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A Look Ahead at 2023

We anticipate a busy first quarter of the year, which we begin by looking forward to celebrating big anniversaries of landmark legislation, including: the 30th anniversary of Family Medical Leave Act, the 60th anniversary since the release of the President’s Commission on the Status of Women’s report, and the 60th anniversary of the Equal Pay Act.

Join us as we continue to work on advancing equal pay for women, improving job opportunities for women of color, eliminating sexual harassment and discrimination in the world of work, advocating for compensation of unpaid or underpaid care work, and helping to build a stronger national care infrastructure. We'll share key updates and important findings through the events, activities, and releases we have planned for Black History Month, Women’s History Month, and “Equal Pay” Day.

We look forward to publishing several important projects on older women workers’ employment and economic security, including retirement security; salary history bans/pay transparency; the opportunity cost of caregiving, and more. We hope you’ll join us this year for roundtables with workers, families, advocacy groups, and local- and federal-level government officials; webinars on our most critical issues; monthly discussions on specific strategies for effecting change; a return to in person events, and thought-provoking Q&As.

We invite you to follow us on Twitter at @WB_DOL, visit our website, and read our monthly newsletters to stay up to date on these and more upcoming events!

Welcome to New Women’s Bureau Staff

collage Gayle Goldin, WB Deputy Director; Leah Rambo, WB Deputy Director; Tammi L. Flemming, Infrastructure Investment Equity Fellow
PHOTO (left to right): Gayle Goldin, WB Deputy Director; Leah Rambo, WB Deputy Director; Tammi L. Flemming, Infrastructure Investment Equity Fellow.

The Women’s Bureau is proud to welcome two deputy directors - Gayle Goldin, who previously served as a WB Senior Advisor and strategist and is a former Rhode Island state senator, and Leah Rambo, who comes to the WB after 35 years of experience and in leadership at the Sheet Metal, Air, Rail and Transportation workers union. We are also elated to introduce our new Infrastructure Investment Equity Fellow Tammi L. Flemming.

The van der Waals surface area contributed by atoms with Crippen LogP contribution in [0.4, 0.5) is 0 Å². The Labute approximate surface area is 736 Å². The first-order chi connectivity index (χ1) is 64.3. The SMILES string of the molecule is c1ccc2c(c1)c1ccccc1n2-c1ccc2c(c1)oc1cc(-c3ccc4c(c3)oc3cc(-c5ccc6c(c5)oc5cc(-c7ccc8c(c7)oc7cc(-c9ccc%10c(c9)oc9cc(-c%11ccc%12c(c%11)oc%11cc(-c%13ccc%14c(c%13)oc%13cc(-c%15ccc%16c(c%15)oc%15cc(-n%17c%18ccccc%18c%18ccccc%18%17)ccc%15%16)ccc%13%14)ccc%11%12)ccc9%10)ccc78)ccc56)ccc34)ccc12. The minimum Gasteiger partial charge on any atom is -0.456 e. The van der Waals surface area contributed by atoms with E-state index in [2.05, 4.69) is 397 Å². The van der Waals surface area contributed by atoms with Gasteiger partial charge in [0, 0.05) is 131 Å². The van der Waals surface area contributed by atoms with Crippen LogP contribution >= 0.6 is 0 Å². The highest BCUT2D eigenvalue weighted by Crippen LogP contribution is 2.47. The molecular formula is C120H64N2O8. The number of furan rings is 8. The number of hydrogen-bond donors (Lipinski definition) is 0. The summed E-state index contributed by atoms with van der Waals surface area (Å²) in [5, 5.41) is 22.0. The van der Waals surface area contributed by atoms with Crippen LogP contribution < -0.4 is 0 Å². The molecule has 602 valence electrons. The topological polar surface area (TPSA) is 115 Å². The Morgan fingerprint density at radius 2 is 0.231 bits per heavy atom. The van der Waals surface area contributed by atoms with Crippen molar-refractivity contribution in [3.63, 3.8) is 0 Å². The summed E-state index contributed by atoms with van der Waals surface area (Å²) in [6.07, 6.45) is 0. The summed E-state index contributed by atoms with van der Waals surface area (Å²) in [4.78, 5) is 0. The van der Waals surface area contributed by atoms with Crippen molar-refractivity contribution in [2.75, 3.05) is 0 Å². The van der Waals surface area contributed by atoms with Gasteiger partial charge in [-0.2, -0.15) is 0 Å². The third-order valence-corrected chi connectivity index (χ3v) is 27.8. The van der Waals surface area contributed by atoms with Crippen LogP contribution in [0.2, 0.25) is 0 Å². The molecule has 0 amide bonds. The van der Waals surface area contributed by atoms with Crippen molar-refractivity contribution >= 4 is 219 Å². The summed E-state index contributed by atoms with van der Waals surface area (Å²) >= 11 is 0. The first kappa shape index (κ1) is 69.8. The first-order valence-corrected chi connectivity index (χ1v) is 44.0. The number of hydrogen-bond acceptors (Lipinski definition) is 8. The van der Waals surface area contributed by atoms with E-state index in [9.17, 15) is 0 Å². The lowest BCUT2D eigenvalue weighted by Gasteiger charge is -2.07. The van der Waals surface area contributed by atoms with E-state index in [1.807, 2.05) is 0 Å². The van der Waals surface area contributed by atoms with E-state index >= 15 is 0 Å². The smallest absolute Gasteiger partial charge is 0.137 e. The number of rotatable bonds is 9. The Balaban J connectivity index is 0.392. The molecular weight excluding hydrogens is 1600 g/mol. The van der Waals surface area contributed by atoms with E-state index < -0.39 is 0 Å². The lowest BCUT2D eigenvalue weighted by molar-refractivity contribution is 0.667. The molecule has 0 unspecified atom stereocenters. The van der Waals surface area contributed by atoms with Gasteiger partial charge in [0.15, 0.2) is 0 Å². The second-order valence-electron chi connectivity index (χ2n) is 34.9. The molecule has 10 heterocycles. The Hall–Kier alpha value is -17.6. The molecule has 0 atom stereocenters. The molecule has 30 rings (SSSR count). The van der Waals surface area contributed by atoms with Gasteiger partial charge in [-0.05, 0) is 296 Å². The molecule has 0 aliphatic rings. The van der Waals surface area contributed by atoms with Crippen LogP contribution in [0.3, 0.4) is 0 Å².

National Database of Childcare Prices

National Database of Childcare Prices

Child care is a significant expense for families with children in paid care. It is significantly more expensive and burdensome in very large counties, for younger children, for families with more than one child in paid care, and for lower-income families. Last week, we released the most comprehensive federal source of childcare prices in the U.S., at the county level. The data, available from 2008 to 2018, show that childcare prices are untenable for families throughout the country and how urgently we need greater federal investments.

Interagency Collaboration

Tammi Flemming (left) engaged in conversations with Orphaned Wells project team.
Caption:Tammi Flemming (left) engaged in conversations with Orphaned Wells project team

Women’s Bureau Infrastructure Investment Equity Fellow, Tammi Fleming, recently conducted site visits across Louisiana, in partnership with DOL’s Good Jobs Initiative and our partnership with Department of Interior (DOI) on their Orphaned Well Program. The Infrastructure Investment and Jobs Act Authorized $4.7 billion in appropriations for fiscal years 2022 through 2030 to address orphaned wells. Louisiana received $25 million in the first round of funding to plug approximately 250 orphaned oil and gas wells across the state. Tammi’s visit included a series of site visits and roundtables focused on strategies, tools and resources to recruit, retain, and support women and other underserved populations in jobs created by these investments.

January Observances

Martin Luther King, Jr. Day

Martin Luther King, Jr. Day